LAMINATING: Laminated textiles consist of one or more layers of textile and component. The Textile Institute defines a laminated or combined fabric as: ‘a material composed of two or more layers, at least one of which is a textile fabric, bonded closely together by means of an added adhesive, or by the adhesive properties of one or more of the component layers’ (From:

FOILING: Foil stamping, (also known as foil application) typically a commercial printing process, is the application of metallic or pigmented foil on to a solid surface by application of a heated die onto foil, making it permanently adhere to the surface below leaving the design of the dye. (From:
PRESSING: Pressing is the final opportunity to change the finish of a fabric. It is greatly influence by both the fabric fibre content, structure and end requirement. Some fabrics will require a clean, lustrous finish, but that same fabric can be manipulated to look fussy, soft and warm.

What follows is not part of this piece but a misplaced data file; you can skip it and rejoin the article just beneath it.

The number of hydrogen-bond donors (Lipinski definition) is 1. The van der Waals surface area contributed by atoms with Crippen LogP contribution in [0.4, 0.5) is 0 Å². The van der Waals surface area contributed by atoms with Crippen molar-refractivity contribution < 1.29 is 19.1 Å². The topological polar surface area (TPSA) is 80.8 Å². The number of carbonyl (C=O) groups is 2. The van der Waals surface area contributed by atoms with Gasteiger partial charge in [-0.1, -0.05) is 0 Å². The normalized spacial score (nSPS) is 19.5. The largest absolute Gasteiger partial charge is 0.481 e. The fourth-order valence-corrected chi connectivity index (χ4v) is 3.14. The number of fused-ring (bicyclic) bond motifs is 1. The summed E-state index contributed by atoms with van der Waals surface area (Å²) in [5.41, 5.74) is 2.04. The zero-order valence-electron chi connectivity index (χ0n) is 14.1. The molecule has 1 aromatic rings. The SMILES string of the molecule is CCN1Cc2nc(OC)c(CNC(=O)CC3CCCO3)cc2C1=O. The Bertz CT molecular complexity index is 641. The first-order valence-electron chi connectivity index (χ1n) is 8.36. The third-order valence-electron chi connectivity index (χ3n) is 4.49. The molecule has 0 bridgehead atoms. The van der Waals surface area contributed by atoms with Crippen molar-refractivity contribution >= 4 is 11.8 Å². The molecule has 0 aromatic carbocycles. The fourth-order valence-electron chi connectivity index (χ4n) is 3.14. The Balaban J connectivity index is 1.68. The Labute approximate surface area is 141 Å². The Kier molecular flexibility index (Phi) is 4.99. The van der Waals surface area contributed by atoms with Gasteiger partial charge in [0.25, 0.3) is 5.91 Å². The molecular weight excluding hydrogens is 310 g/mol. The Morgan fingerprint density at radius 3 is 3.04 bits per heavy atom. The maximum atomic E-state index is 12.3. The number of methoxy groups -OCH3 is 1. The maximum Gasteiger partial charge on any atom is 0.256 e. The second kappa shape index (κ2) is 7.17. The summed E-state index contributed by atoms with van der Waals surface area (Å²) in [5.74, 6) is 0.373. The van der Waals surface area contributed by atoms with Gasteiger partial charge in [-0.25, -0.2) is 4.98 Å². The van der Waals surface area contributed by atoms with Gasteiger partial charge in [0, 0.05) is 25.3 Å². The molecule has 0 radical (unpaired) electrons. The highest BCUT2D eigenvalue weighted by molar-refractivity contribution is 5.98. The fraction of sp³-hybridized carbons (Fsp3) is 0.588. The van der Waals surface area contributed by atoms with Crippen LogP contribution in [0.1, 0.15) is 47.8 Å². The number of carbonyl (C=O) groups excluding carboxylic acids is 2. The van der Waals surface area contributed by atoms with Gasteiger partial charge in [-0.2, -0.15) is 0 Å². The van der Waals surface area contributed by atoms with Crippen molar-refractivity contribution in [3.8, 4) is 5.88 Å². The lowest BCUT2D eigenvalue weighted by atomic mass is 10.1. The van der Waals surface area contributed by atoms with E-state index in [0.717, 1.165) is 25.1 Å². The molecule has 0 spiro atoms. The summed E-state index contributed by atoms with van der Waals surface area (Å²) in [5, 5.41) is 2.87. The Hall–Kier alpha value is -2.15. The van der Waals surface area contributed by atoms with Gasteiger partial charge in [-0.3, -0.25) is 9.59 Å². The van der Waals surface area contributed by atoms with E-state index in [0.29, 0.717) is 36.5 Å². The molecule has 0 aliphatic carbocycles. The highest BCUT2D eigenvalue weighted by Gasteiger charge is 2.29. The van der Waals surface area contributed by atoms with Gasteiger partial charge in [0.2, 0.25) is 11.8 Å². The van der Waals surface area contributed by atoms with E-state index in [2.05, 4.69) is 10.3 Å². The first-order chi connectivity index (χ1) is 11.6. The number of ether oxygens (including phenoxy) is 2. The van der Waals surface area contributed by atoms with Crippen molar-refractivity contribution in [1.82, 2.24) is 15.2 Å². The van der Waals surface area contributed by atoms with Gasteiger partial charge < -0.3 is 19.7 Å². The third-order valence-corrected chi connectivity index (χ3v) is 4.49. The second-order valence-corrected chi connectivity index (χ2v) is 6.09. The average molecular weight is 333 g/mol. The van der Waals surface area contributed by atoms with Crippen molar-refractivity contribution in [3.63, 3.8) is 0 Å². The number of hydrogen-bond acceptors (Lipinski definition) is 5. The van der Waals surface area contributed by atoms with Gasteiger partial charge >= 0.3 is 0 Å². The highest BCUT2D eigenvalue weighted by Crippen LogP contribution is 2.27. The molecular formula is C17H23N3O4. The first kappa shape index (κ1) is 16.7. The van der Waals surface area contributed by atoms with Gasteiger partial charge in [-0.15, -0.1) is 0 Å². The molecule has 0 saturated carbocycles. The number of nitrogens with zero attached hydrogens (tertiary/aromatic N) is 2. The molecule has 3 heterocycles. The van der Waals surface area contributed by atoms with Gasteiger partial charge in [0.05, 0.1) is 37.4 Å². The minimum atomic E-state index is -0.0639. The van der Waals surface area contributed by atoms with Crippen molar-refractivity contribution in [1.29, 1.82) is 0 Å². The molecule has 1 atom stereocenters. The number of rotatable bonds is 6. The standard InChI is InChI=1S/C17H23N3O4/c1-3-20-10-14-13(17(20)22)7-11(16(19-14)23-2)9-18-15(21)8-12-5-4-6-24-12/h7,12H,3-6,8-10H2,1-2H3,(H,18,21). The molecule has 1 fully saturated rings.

Processes include:

• Brushing is used to make a fabric’s handle softer. The fabric is run through a series of wire bristles that lift individual fibres from the fabric, making a soft nap.
• Calendering: the fabric passes through a set of rollers which can add lustre or an embossed effect.  

• Singeing: Heat is used to singe away any loose fibres on the fabric surface. It is a dry process, which can be used prior to washing.

Raising is a physical finish where fibres are lifted to produce a warm-feeling and soft fabric, such as flannelette.

• During emerising, a fabric is passed over a rotating emery-covered roller (or over multiple rollers) to give a suede-like or peach-like finish. It produces a very short pile (protruding fibres) that softens the handle of the fabric. (

FELTING: Felt is a textile material that is produced by matting, condensing and pressing fibers together. Felt can be made of natural fibers such as wool, or from synthetic fibers such as petroleum-based acrylic or acrylonitrile or wood pulp-based rayon. Blended fibers are also common. (From:

All websites accessed on 19/08/2017

Research Point: Looking at fashion images

This first Research Point of Project 4 invites to look at fashion images by some important photographers and note down which textile qualities they wish to bring to the fore and how they achieve this. For every photographer of the list I have selected two images.